All 10 entries tagged Music
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February 02, 2007
Writing about web page http://www.youtube.com/watch?v=rKknfE4wGmM
Note the use of a pre-recorded video on the screen behind the kitchen table. Quite an innovation in 1979. It mirrors the live performance, but with subtle differences – they are for example wearing smart clothes in the video. This gives the sense of the domestic reality being doubled somehow. Is that doubling the past? The future? Memory? Fantasy? Reality? Whose reality? Whose fantasy?
And then there’s the line in the song, sung by the male character, about the female character being entombed and inaccessible. Metaphor? It’s such a dark and powerful lyric. Very Kate Bush.
November 21, 2005
I like this description:
Deleuzian MOR: a numinous, luminous twitterscape of women-animal becomings, a hymn to light, and lightness.
Of course we don't need to suppose that she actually reads Deleuze (although I wouldn't rule it out). More importantly, she seems to have a deep insight into how artistic creativity works (and sometimes doesn't). Obviously that comes from being a compulsive and quite ambitious composer of soundscapes and words. But Aerial goes further, showing a reflective and very clever mind extending that understanding out from music and narrative to light, colour and the inhuman (animal). It's the relationship between these aesthetic planes that gives A Sky of Honey, which k-punk describes as "her most painterly record", its power and fascination. This is aesthetics as carried out reflectively by an artist. And she knows it – her interviews, including the recent Mark Radcliffe interview, contain indications of this.
And what does this mean for Deleuzians? If you actually listen to what artists have to say about how they work and the material of their work, you will hear Deleuzianisms. That's not because they are necessarily Deleuzian, but rather, as in this case, that Deleuze and Guattari really understood art and aesthetic creativity.
Deleuzian Kate? Perhaps Bushian Deleuze.
k-punk's review is also worth reading for the artworks with which he illustrates it
November 08, 2005
- Kate Bush
Like many people, I have spent twenty years listening to Kate's 1985 work Hounds of Love, especially the Ninth Wave suite of songs that make up its second side. And even now I occasionally find new subtleties. That was and still is a real adventure in sound and words. It was the best of Kate's work, perhaps because it takes an arrangement that always works to great effect (Kate, piano, and an ensemble of some of the best classical, folk and jazz musicians), and punctuates it with uncanny unexpected sounds and narratives that are completely new and unheard. Beauty and recognition right alongside and seeping almost indiscernibly into dark humour, horror, terror, loss, madness, and quite often a becoming-animal with which she has happily bewildered an unsuspecting pop world (finally Front Row have acknowledged that this isn't pop). Listen, for example, to the utterly bestial human-donkey braying at the end of Get Out of My House from 1982.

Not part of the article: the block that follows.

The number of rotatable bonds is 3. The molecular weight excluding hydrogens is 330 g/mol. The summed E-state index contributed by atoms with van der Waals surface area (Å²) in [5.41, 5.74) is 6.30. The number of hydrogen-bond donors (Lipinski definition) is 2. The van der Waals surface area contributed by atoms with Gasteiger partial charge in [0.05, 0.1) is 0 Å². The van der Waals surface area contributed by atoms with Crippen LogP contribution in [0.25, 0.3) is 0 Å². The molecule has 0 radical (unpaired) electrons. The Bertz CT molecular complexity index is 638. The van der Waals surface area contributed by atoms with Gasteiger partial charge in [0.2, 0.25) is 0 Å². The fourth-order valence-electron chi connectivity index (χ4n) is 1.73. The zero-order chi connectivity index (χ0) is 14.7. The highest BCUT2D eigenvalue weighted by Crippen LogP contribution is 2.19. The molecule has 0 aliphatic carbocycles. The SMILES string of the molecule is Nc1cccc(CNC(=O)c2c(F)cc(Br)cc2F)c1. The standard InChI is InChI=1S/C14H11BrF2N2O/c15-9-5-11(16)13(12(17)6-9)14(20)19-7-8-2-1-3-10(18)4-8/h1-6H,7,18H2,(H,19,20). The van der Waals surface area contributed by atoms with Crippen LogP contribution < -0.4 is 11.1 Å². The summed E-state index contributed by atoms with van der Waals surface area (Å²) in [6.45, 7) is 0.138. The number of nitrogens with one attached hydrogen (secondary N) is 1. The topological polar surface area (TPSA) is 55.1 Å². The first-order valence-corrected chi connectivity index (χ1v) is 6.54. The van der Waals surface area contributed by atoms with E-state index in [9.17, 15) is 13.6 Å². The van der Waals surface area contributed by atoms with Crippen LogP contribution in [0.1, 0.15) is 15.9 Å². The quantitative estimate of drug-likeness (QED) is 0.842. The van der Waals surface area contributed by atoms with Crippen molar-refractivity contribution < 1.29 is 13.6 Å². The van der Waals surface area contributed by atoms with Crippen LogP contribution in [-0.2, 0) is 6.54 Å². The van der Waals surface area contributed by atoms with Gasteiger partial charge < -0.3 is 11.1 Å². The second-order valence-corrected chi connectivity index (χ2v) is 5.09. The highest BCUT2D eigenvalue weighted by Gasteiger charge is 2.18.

There is, as I think Kate has indicated, a continuity between Aerial and Hounds of Love. This time she gets a bit more time and space to play with (12 years, 2 discs, and a really nice CD case and booklet). All of the above mentioned characteristics are there. Joanni, for example, in which Joan of Arc is reincarnated from myth to real complex sonorous woman. Listen to the strange obstinate vocal towards the end.
I'm not going to give a summary or critique of all of the songs. More importantly, a suggestion of how to listen to this music. For a start, recognize that it's very expansive, much more so than her last two albums, and certainly more so than any other current songwriter. So don't expect to get the whole story in one go, or perhaps even in twenty years. But you will still get instant gratification. There are sounds and ideas in here that will hit you instantly, and stay with you for a very long time. Listen lots, and listen carefully. And do read the lyrics. They are quite obviously the product of a writer, not someone hooking words onto sounds. And then watch out for and consider the surprising ways in which the words and music negotiate with each other: the innovation, the real magic is in the often difficult relationship between narrative and sound, almost (but only ever almost) to the point at which it falls down.
I wrote some time ago about painting and chaos - the haptic physicality of the hand and the brush, the diagram that is the brush stroke marking out a concentration of light, world, body, eye, mind etc. And then also how, as Deleuze argues in Logic of Sensation, music takes off from painting - colour becoming disembodied in sound and penetrating surfaces (and identities), finding a line of flight, going further than light, which is subject to shadows and the phases of day and night, but at the same time (especially in nature, birdsong) dependent on and anticipating light. Sound carries through the darkness, and as in the Ninth Wave, is a defence against and means of reterritorializing darkness: a refrain as D&G would say.